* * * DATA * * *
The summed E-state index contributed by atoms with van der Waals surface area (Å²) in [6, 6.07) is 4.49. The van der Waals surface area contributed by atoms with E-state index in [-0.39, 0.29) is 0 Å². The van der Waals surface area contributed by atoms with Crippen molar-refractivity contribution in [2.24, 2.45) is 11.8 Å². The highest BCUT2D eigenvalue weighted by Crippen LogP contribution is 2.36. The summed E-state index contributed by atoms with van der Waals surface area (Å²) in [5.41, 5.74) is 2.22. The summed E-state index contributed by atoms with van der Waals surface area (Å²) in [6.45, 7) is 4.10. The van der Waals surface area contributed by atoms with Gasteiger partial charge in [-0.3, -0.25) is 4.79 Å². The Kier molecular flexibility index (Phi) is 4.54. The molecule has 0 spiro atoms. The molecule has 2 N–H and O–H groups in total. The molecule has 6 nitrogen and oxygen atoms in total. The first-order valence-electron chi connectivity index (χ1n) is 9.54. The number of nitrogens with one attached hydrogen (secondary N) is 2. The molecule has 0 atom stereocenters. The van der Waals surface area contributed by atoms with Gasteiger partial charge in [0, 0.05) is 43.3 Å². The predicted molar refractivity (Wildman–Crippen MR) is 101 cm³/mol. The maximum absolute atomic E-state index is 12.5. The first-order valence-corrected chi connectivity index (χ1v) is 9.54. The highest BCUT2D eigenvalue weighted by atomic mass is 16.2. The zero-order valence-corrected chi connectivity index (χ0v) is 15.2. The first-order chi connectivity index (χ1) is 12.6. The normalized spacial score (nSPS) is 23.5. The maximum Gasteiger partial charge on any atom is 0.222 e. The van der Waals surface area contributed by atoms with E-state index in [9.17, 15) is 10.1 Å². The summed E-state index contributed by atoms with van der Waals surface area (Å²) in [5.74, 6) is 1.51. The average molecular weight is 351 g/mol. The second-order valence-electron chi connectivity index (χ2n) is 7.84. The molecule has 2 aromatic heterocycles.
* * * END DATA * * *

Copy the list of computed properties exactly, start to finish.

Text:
The summed E-state index contributed by atoms with van der Waals surface area (Å²) in [6, 6.07) is 4.49. The van der Waals surface area contributed by atoms with E-state index in [-0.39, 0.29) is 0 Å². The van der Waals surface area contributed by atoms with Crippen molar-refractivity contribution in [2.24, 2.45) is 11.8 Å². The highest BCUT2D eigenvalue weighted by Crippen LogP contribution is 2.36. The summed E-state index contributed by atoms with van der Waals surface area (Å²) in [5.41, 5.74) is 2.22. The summed E-state index contributed by atoms with van der Waals surface area (Å²) in [6.45, 7) is 4.10. The van der Waals surface area contributed by atoms with Gasteiger partial charge in [-0.3, -0.25) is 4.79 Å². The Kier molecular flexibility index (Phi) is 4.54. The molecule has 0 spiro atoms. The molecule has 2 N–H and O–H groups in total. The molecule has 6 nitrogen and oxygen atoms in total. The first-order valence-electron chi connectivity index (χ1n) is 9.54. The number of nitrogens with one attached hydrogen (secondary N) is 2. The molecule has 0 atom stereocenters. The van der Waals surface area contributed by atoms with Gasteiger partial charge in [0, 0.05) is 43.3 Å². The predicted molar refractivity (Wildman–Crippen MR) is 101 cm³/mol. The maximum absolute atomic E-state index is 12.5. The first-order valence-corrected chi connectivity index (χ1v) is 9.54. The highest BCUT2D eigenvalue weighted by atomic mass is 16.2. The zero-order valence-corrected chi connectivity index (χ0v) is 15.2. The first-order chi connectivity index (χ1) is 12.6. The normalized spacial score (nSPS) is 23.5. The maximum Gasteiger partial charge on any atom is 0.222 e. The van der Waals surface area contributed by atoms with E-state index in [9.17, 15) is 10.1 Å². The summed E-state index contributed by atoms with van der Waals surface area (Å²) in [5.74, 6) is 1.51. The average molecular weight is 351 g/mol. The second-order valence-electron chi connectivity index (χ2n) is 7.84. The molecule has 2 aromatic heterocycles.